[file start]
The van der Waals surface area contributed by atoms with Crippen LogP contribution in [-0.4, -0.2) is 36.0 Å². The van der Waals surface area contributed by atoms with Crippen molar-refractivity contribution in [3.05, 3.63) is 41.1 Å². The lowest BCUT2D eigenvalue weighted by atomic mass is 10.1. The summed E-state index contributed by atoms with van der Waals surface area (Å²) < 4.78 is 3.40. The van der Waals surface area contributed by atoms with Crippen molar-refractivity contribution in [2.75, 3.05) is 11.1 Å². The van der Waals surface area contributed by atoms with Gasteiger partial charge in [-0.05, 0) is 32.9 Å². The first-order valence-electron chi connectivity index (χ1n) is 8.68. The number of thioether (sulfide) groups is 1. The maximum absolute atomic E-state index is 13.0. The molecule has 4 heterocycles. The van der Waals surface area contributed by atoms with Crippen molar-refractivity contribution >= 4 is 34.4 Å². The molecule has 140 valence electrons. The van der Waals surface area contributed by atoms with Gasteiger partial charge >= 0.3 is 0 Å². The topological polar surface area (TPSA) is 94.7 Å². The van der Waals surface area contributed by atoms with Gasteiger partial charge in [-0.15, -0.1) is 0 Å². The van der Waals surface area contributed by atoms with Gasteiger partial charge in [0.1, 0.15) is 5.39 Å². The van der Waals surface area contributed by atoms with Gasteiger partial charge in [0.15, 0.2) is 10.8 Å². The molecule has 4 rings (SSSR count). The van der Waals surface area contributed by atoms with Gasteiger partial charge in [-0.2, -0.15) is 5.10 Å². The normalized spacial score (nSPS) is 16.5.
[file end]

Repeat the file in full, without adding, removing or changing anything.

The van der Waals surface area contributed by atoms with Crippen LogP contribution in [-0.4, -0.2) is 36.0 Å². The van der Waals surface area contributed by atoms with Crippen molar-refractivity contribution in [3.05, 3.63) is 41.1 Å². The lowest BCUT2D eigenvalue weighted by atomic mass is 10.1. The summed E-state index contributed by atoms with van der Waals surface area (Å²) < 4.78 is 3.40. The van der Waals surface area contributed by atoms with Crippen molar-refractivity contribution in [2.75, 3.05) is 11.1 Å². The van der Waals surface area contributed by atoms with Gasteiger partial charge in [-0.05, 0) is 32.9 Å². The first-order valence-electron chi connectivity index (χ1n) is 8.68. The number of thioether (sulfide) groups is 1. The maximum absolute atomic E-state index is 13.0. The molecule has 4 heterocycles. The van der Waals surface area contributed by atoms with Crippen molar-refractivity contribution >= 4 is 34.4 Å². The molecule has 140 valence electrons. The van der Waals surface area contributed by atoms with Gasteiger partial charge >= 0.3 is 0 Å². The topological polar surface area (TPSA) is 94.7 Å². The van der Waals surface area contributed by atoms with Gasteiger partial charge in [-0.15, -0.1) is 0 Å². The van der Waals surface area contributed by atoms with Gasteiger partial charge in [0.1, 0.15) is 5.39 Å². The van der Waals surface area contributed by atoms with Gasteiger partial charge in [0.15, 0.2) is 10.8 Å². The molecule has 4 rings (SSSR count). The van der Waals surface area contributed by atoms with Gasteiger partial charge in [-0.2, -0.15) is 5.10 Å². The normalized spacial score (nSPS) is 16.5.